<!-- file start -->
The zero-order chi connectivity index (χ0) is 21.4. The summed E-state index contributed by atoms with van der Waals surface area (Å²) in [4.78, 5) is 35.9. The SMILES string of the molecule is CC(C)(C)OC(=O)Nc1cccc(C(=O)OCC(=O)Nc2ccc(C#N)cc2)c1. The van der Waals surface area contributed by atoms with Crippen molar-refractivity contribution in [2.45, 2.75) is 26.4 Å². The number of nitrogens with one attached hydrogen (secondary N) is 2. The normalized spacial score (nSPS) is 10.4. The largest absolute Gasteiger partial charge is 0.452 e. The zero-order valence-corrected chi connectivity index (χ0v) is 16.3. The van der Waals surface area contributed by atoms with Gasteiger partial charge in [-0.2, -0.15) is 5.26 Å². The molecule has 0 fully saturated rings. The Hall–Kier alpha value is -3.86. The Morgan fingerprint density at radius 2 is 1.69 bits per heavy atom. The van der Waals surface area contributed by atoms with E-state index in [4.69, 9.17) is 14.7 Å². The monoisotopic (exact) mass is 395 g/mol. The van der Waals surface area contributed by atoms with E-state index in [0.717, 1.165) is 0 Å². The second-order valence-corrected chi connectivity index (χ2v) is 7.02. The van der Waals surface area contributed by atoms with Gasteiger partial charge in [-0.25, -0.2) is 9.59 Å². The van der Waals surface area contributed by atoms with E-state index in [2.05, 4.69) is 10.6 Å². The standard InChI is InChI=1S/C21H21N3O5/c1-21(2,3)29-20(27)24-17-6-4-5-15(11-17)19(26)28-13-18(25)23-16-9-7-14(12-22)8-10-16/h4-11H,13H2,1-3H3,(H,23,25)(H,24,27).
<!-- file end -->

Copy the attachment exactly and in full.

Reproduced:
The zero-order chi connectivity index (χ0) is 21.4. The summed E-state index contributed by atoms with van der Waals surface area (Å²) in [4.78, 5) is 35.9. The SMILES string of the molecule is CC(C)(C)OC(=O)Nc1cccc(C(=O)OCC(=O)Nc2ccc(C#N)cc2)c1. The van der Waals surface area contributed by atoms with Crippen molar-refractivity contribution in [2.45, 2.75) is 26.4 Å². The number of nitrogens with one attached hydrogen (secondary N) is 2. The normalized spacial score (nSPS) is 10.4. The largest absolute Gasteiger partial charge is 0.452 e. The zero-order valence-corrected chi connectivity index (χ0v) is 16.3. The van der Waals surface area contributed by atoms with Gasteiger partial charge in [-0.2, -0.15) is 5.26 Å². The molecule has 0 fully saturated rings. The Hall–Kier alpha value is -3.86. The Morgan fingerprint density at radius 2 is 1.69 bits per heavy atom. The van der Waals surface area contributed by atoms with E-state index in [4.69, 9.17) is 14.7 Å². The monoisotopic (exact) mass is 395 g/mol. The van der Waals surface area contributed by atoms with E-state index in [0.717, 1.165) is 0 Å². The second-order valence-corrected chi connectivity index (χ2v) is 7.02. The van der Waals surface area contributed by atoms with Gasteiger partial charge in [-0.25, -0.2) is 9.59 Å². The van der Waals surface area contributed by atoms with E-state index in [2.05, 4.69) is 10.6 Å². The standard InChI is InChI=1S/C21H21N3O5/c1-21(2,3)29-20(27)24-17-6-4-5-15(11-17)19(26)28-13-18(25)23-16-9-7-14(12-22)8-10-16/h4-11H,13H2,1-3H3,(H,23,25)(H,24,27).